Unless your Internet tubes are broken, you’re probably aware that we released Frenzic for the iPhone today. It’s been a long time coming, but we’re all very proud of what we’ve accomplished—and very grateful for the great feedback we’ve been getting. As always it’s been a great pleasure working with Wolfgang Ante on this game.
But let’s go beyond all of this self congratulation and look at some of the details about how to coordinate your App Store release.
The first trick is setting your release date. As we all know, there can be some long wait times in the iTunes Connect queue. Indications are that the approvals are getting quicker, but it’s still an indeterminate value. And not knowing when your application is going to appear in iTunes means that it’s hard to coordinate press releases, website updates and other things that are dependent on having an product for sale.
The way to handle this is surprisingly simple: when you add or update your application in iTunes Connect, set the release date far into the future. Then, once you’ve been approved, you can update the release date to coordinate with PR. We knew that Frenzic would show up in the App Store on November 19th. But we didn’t know exactly when.
So what does it mean to “show up” in the App Store? iTunes is a worldwide enterprise so the date and time on your wall clock doesn’t mean much. There are timezones that will see November 19th before you do. Since Frenzic stores scores with unique ids and timestamps on its website, we collected some data that provides insight on how applications are deployed on iTunes.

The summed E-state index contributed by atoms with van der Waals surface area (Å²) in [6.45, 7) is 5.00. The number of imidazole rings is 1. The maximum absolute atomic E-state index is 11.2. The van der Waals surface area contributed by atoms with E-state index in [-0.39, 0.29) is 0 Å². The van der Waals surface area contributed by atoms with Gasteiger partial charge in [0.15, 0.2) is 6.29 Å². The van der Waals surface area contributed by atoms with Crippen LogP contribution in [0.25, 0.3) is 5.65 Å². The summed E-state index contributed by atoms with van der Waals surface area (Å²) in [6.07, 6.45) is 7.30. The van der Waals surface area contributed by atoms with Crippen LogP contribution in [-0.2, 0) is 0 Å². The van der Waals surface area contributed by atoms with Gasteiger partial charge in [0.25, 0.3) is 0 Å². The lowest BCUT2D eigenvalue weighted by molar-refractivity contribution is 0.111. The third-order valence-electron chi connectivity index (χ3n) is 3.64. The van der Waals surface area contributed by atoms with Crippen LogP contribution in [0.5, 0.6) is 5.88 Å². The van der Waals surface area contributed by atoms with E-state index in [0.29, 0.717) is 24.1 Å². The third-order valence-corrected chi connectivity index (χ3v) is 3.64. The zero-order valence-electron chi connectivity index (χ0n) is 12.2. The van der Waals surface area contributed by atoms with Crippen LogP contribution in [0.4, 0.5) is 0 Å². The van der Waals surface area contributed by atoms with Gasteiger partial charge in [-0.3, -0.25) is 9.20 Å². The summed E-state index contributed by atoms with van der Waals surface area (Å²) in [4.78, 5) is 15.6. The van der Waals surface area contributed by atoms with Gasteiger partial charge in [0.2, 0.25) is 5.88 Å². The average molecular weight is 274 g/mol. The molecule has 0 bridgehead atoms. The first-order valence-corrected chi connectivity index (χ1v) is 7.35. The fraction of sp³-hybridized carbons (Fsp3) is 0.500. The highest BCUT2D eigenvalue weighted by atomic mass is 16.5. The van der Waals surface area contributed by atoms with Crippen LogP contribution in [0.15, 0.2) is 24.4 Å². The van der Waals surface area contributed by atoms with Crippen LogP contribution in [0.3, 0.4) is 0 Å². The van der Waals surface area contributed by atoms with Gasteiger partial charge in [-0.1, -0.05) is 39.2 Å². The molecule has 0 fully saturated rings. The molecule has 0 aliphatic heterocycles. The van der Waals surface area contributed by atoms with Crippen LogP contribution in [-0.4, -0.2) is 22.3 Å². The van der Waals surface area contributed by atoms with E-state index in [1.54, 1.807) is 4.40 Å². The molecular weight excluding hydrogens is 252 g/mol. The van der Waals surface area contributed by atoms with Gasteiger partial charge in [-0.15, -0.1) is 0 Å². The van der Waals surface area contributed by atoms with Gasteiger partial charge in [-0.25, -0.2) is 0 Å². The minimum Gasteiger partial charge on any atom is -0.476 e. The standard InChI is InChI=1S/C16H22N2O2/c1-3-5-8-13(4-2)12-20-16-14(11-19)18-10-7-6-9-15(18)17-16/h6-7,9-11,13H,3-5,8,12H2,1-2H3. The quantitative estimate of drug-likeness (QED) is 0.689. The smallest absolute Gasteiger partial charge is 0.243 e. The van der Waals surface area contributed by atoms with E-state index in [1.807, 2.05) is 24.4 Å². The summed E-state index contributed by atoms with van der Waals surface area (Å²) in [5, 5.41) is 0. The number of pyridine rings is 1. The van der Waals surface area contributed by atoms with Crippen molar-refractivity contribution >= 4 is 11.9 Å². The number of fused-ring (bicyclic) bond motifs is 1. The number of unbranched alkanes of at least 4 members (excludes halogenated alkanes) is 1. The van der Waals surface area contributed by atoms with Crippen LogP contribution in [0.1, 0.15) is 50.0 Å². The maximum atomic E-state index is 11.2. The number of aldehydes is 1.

The first scores started coming in just before midnight GMT on the 19th. The bulk of the traffic was coming from throughout Europe, although there were also some scores from Australia. As far as the listing in iTunes is concerned, we first saw it appear in the UK store. It then appeared in Sweden and Austria: this was not an exhaustive search, merely one of convenience (we have employees in these countries.)
The most important thing, of course, is getting the iTunes link for the product. This link is used throughout the site on buy links. We needed this information before doing a website deployment.
Happily, the link that showed up in the UK is also the same one that’s used in the US (we assumed it would be, but were reluctant to a deploy until we were sure.) You can get the link by control-clicking on the product icon in iTunes and selecting “Copy iTunes Store URL”. The resulting URL looks something like this:
Updated November 19th, 2008: Thanks to Derek Del Conte there is a way to get the application ID. Just click on App Details in the “Manage Your Applications” list. The “Apple ID” can be used to create the link.
Another option for the purposes of deployment is to use a URL with the product name:
This format generates a redirect to the iTunes product URL. Unfortunately, it has been buggy in the past, so use it sparingly.
Finally, I’ll leave you with some eye candy. Wolfgang has posted some screenshots of Frenzic throughout its development:
- The first prototype that we ever played on OS X. This is what got everyone at the Iconfactory hooked.
- The game screen. The first pass at this used the same color scheme and contrast as the desktop version. That was a bad idea: put this screenshot in Photos and take it outside and you’ll see why.
- The scores list. There is an art to making table views look nice. Both Wolfgang and I are lucky to work with some very talented designers :-)
So give Frenzic a try and if you like it as much as we do, tell your friends. Thanks!